DIRECT DRIVE PUMPS

A direct drive pump is a powerhouse of a pump. It can push a big volume of water a long distance, or a great height. Sometimes both!

It works sort of like a garbage disposal, using an impeller to sort of grind the water up into the main shaft and push it out of the pump with tremendous force.

If leaves, twigs, or other small debris are caught up in this cyclone, they are ground up into so much small grunge and driven into the filter where they are captured for later removal during filter cleaning.

The impeller is stationary, because you don’t need to take it out for cleaning. Some direct drive pumps need to be oiled occasionally.

Direct drive pumps do use a lot of electricity to fuel their tremendous power. Here in California, that tends to be a cause for concern as our electrical rates continue to climb exponentially each year.

One interesting aspect is direct drive pumps do not do well without a good head pressure (force or friction causing them to work harder) because the motor will spin too fast and burn the pump out early. This incidentally also causes the pump to use more electricity before it finally expires.

A larger pond, or a taller waterfall typically call for a direct drive pump as bigger features want more water movement. A direct drive pump does run a little hotter than a mag drive, so a small pond could run too warm with a direct drive.

MAG DRIVE PUMPS

A mag drive pump is a magnetic body with a magnetic impeller in the middle of it. The outer body makes the impeller turn using a magnetic force, similar to when you were a kid playing with little hand magnets that would attract or repel another magnet depending on the direction they were facing. The turning impeller pulls the water through the pump.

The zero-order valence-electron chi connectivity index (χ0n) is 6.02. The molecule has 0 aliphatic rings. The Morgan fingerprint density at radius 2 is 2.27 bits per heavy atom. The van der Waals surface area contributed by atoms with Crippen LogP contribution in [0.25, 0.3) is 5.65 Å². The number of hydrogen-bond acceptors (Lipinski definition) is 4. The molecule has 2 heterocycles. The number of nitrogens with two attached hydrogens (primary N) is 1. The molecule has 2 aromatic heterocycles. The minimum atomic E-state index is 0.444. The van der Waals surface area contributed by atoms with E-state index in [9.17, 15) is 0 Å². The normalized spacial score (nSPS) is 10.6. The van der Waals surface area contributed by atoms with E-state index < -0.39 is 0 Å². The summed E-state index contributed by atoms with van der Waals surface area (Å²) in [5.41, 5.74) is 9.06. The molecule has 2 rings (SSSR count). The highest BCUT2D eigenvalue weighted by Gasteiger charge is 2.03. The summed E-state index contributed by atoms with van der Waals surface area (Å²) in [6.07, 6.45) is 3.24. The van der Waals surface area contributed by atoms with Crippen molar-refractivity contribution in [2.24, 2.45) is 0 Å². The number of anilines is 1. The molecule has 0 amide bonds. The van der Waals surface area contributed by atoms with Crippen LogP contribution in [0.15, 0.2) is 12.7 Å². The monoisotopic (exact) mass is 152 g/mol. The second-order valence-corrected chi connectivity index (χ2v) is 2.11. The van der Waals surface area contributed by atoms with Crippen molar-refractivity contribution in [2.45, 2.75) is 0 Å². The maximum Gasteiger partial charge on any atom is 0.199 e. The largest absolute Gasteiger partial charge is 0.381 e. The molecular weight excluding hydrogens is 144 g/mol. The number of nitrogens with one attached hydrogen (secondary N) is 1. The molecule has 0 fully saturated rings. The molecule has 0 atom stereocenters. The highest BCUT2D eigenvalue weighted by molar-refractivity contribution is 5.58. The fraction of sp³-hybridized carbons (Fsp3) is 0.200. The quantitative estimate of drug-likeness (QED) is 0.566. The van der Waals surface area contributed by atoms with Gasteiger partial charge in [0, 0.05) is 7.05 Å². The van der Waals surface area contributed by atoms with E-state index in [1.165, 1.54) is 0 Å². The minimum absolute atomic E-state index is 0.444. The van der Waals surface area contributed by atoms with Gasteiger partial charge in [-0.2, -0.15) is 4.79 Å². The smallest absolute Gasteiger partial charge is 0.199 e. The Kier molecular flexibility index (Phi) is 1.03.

These pumps tend be less expensive than direct drives, and use less electricity. They do not have the power of direct drives though, so you will find that they can not push water as high, or as far.

DO I HAVE TIME, OR DO I HAVE MONEY?

Here is where the “Time or Money” aspect comes in. The mag drive pumps, while initially costing less, and running for a bit less per month, require regular maintenance from you to keep them running.

Dust, and small unicellular algae, along with string algae, sticks, and leaves can bind up between the two magnets of the motor, causing the pump to overheat and eventually fail.

In order to prevent this, after installing one of these pumps, it should be checked at 3, 6, 9, and 12 months to assess debris buildup.

At whatever point you begin to notice muck on the impeller, you know you should back track by a month, and set that as your routine cleaning time.

So, if you check the pump at 3 and 6 months and it’s fine, but at 9 months there is sludge, then you should clean the pump at least every 8 months. This cleaning schedule can be as frequent as every couple of months in very dusty areas like deserts or areas with high winds. It might be much less in a small sheltered courtyard.

Also, if your waterfall is small, you should typically use a mag drive pump because they like the lower head pressure that a shorter fall creates.

One more point on a mag drive. Sometimes, (but not always) when mag drives fail, the impeller can be replaced, bringing the pump back from the dead, so to say. This can be a very inexpensive way to learn the “I need to clean this pump more” lesson. Once a direct drive pump dies, its done for good.

Leslie Triplett, The Pond Gal

Life is Short, Enjoy Koi!

Connect with The Pond Digger: